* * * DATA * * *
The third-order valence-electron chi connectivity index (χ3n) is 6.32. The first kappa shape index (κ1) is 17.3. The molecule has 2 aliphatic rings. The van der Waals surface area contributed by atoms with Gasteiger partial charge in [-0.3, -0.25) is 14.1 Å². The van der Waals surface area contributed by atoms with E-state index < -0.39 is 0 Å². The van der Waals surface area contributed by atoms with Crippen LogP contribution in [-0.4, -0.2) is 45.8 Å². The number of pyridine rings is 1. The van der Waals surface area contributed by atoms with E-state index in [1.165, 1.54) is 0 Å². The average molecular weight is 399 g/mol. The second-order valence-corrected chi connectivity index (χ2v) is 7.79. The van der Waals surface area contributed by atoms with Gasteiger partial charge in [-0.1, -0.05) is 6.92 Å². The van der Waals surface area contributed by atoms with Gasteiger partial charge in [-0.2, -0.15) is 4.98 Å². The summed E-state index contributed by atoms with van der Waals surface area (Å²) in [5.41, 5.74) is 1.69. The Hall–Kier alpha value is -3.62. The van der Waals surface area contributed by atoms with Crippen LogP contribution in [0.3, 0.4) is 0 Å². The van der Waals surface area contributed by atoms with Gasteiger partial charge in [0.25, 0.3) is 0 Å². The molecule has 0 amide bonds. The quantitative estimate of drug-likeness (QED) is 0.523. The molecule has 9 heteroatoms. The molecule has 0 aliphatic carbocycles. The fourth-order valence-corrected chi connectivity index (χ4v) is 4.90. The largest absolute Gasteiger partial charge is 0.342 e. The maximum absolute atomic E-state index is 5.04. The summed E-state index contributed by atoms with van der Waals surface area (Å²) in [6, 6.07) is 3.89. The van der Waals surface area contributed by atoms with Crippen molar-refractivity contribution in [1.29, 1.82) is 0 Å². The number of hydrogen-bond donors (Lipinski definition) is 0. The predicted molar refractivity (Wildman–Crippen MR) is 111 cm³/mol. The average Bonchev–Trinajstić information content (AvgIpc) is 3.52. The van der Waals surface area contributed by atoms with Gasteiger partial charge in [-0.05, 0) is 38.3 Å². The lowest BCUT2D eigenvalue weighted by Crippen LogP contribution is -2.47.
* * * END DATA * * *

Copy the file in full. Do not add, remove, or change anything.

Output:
The third-order valence-electron chi connectivity index (χ3n) is 6.32. The first kappa shape index (κ1) is 17.3. The molecule has 2 aliphatic rings. The van der Waals surface area contributed by atoms with Gasteiger partial charge in [-0.3, -0.25) is 14.1 Å². The van der Waals surface area contributed by atoms with E-state index < -0.39 is 0 Å². The van der Waals surface area contributed by atoms with Crippen LogP contribution in [-0.4, -0.2) is 45.8 Å². The number of pyridine rings is 1. The van der Waals surface area contributed by atoms with E-state index in [1.165, 1.54) is 0 Å². The average molecular weight is 399 g/mol. The second-order valence-corrected chi connectivity index (χ2v) is 7.79. The van der Waals surface area contributed by atoms with Gasteiger partial charge in [-0.1, -0.05) is 6.92 Å². The van der Waals surface area contributed by atoms with Gasteiger partial charge in [-0.2, -0.15) is 4.98 Å². The summed E-state index contributed by atoms with van der Waals surface area (Å²) in [5.41, 5.74) is 1.69. The Hall–Kier alpha value is -3.62. The van der Waals surface area contributed by atoms with Crippen LogP contribution in [0.3, 0.4) is 0 Å². The van der Waals surface area contributed by atoms with Gasteiger partial charge in [0.25, 0.3) is 0 Å². The molecule has 0 amide bonds. The quantitative estimate of drug-likeness (QED) is 0.523. The molecule has 9 heteroatoms. The molecule has 0 aliphatic carbocycles. The fourth-order valence-corrected chi connectivity index (χ4v) is 4.90. The largest absolute Gasteiger partial charge is 0.342 e. The maximum absolute atomic E-state index is 5.04. The summed E-state index contributed by atoms with van der Waals surface area (Å²) in [6, 6.07) is 3.89. The van der Waals surface area contributed by atoms with Crippen molar-refractivity contribution in [1.29, 1.82) is 0 Å². The number of hydrogen-bond donors (Lipinski definition) is 0. The predicted molar refractivity (Wildman–Crippen MR) is 111 cm³/mol. The average Bonchev–Trinajstić information content (AvgIpc) is 3.52. The van der Waals surface area contributed by atoms with Gasteiger partial charge in [-0.05, 0) is 38.3 Å². The lowest BCUT2D eigenvalue weighted by Crippen LogP contribution is -2.47.